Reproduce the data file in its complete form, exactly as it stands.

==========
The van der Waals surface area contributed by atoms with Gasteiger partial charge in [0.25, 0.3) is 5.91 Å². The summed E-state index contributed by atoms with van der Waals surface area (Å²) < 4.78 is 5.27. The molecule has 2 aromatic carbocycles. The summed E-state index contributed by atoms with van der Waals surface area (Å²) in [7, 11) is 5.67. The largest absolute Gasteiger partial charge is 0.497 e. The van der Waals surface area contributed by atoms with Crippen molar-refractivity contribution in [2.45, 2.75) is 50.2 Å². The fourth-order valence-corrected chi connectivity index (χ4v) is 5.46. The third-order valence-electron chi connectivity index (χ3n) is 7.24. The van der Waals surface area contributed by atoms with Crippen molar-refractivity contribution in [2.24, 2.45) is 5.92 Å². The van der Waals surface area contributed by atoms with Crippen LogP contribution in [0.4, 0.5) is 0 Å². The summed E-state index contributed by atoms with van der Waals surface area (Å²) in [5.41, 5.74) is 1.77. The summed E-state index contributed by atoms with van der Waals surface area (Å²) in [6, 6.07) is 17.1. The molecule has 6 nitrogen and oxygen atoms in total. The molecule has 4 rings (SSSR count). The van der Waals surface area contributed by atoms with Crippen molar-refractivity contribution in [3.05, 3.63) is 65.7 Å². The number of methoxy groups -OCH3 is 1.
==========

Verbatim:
The van der Waals surface area contributed by atoms with Gasteiger partial charge in [0.25, 0.3) is 5.91 Å². The summed E-state index contributed by atoms with van der Waals surface area (Å²) < 4.78 is 5.27. The molecule has 2 aromatic carbocycles. The summed E-state index contributed by atoms with van der Waals surface area (Å²) in [7, 11) is 5.67. The largest absolute Gasteiger partial charge is 0.497 e. The van der Waals surface area contributed by atoms with Crippen molar-refractivity contribution in [2.45, 2.75) is 50.2 Å². The fourth-order valence-corrected chi connectivity index (χ4v) is 5.46. The third-order valence-electron chi connectivity index (χ3n) is 7.24. The van der Waals surface area contributed by atoms with Crippen molar-refractivity contribution in [2.24, 2.45) is 5.92 Å². The van der Waals surface area contributed by atoms with Crippen LogP contribution in [0.4, 0.5) is 0 Å². The summed E-state index contributed by atoms with van der Waals surface area (Å²) in [5.41, 5.74) is 1.77. The summed E-state index contributed by atoms with van der Waals surface area (Å²) in [6, 6.07) is 17.1. The molecule has 6 nitrogen and oxygen atoms in total. The molecule has 4 rings (SSSR count). The van der Waals surface area contributed by atoms with Crippen molar-refractivity contribution in [3.05, 3.63) is 65.7 Å². The number of methoxy groups -OCH3 is 1.